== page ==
“The United States is in the grip of an epidemic of opioid abuse. However, new research suggests that drugs that help addicts kick their habit after hospitalization are too seldom used.
“Given the high rates at which follow-up services are not provided,” the fact that many opioid abusers don’t get anti-addiction meds is a “concern,” says a team led by Sarah Naeger of the U.S. Substance Abuse and Mental Health Services Administration.
Often, addicts who overdose or encounter other drug-related issues are hospitalized. Current post-discharge recommendations include the receipt of medicines such as buprenorphine, naltrexone and methadone, to help the patient kick the opioid habit.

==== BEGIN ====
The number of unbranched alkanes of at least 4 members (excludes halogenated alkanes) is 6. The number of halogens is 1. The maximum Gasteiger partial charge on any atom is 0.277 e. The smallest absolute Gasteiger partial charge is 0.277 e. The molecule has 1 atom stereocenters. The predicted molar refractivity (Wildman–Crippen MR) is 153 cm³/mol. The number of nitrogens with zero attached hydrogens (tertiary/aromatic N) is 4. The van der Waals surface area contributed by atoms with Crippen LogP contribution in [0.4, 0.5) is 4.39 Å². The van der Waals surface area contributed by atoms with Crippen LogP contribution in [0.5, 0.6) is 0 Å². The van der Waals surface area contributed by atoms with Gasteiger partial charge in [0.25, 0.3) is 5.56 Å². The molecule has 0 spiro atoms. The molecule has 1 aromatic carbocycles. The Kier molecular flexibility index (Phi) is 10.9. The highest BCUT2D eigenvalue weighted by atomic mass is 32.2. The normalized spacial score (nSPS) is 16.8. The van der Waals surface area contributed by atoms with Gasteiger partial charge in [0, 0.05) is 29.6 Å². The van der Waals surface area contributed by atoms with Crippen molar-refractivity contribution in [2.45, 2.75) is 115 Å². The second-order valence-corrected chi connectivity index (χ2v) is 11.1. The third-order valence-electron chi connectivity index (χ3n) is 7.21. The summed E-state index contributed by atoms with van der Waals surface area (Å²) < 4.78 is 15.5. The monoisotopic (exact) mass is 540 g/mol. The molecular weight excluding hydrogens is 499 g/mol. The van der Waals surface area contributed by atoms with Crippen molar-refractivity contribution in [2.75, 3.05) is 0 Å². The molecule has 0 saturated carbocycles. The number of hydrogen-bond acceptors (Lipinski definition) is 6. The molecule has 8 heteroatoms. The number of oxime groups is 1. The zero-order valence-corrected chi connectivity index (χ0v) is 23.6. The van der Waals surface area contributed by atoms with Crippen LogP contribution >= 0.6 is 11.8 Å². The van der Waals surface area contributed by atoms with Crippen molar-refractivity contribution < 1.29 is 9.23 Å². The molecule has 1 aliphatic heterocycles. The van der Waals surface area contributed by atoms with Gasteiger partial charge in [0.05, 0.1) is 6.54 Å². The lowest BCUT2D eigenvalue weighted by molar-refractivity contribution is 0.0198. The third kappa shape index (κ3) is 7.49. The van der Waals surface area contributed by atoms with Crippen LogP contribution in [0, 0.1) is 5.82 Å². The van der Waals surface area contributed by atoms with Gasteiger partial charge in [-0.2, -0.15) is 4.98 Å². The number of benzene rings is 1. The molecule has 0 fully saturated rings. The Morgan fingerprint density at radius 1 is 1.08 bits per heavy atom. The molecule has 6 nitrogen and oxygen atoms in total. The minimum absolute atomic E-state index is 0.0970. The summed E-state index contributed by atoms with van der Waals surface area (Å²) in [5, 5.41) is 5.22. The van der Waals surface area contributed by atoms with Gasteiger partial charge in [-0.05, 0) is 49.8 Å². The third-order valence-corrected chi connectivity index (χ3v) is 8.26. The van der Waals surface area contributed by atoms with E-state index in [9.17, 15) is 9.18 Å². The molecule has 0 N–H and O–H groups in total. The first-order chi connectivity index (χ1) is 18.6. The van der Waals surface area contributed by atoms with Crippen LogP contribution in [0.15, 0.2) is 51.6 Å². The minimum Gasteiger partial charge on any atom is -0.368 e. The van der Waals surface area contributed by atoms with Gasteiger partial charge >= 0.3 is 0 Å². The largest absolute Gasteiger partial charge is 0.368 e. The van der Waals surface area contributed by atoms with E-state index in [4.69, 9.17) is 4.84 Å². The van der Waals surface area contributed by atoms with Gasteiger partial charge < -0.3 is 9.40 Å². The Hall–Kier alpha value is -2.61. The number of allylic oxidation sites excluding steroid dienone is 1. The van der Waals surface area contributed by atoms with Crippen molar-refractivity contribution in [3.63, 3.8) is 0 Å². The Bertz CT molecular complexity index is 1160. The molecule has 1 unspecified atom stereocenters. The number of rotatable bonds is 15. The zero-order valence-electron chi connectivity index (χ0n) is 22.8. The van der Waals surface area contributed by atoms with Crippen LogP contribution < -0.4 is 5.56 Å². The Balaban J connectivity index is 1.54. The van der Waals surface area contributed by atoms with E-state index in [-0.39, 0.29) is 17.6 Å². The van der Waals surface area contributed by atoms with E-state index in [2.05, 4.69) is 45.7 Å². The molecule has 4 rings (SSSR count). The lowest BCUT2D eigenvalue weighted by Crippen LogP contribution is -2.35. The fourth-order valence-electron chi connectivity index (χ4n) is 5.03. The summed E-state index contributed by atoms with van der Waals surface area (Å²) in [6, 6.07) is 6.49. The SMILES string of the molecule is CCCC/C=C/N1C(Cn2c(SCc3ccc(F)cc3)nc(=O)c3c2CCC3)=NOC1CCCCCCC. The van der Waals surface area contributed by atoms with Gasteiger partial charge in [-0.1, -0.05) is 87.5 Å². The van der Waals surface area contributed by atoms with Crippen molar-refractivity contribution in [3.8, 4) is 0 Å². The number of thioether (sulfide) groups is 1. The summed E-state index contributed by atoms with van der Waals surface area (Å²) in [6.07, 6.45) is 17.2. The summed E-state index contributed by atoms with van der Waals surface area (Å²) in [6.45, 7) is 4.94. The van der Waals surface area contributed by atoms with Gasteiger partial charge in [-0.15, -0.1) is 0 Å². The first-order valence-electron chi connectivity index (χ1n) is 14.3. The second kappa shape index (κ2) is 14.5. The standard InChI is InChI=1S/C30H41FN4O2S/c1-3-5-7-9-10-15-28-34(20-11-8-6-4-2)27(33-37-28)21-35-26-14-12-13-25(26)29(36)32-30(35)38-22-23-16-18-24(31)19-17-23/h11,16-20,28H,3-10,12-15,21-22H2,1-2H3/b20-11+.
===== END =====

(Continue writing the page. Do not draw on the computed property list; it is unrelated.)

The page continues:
But how often do these medicines actually make it to patients? To find out, Naegar’s team examined data on more than 35,000 U.S. adults under the age of 65. All were hospitalized for opioid abuse, dependence or overdose between 2010 and 2014.
In the month after leaving hospital, less than 17 percent of patients received a medication for opioid use disorder, the study found.”
The research abstract can be accessed at: http://ps.psychiatryonline.org/doi/abs/10.1176/appi.ps.201500538?journalCode=ps
Source: CBSNews.com – June 3, 2016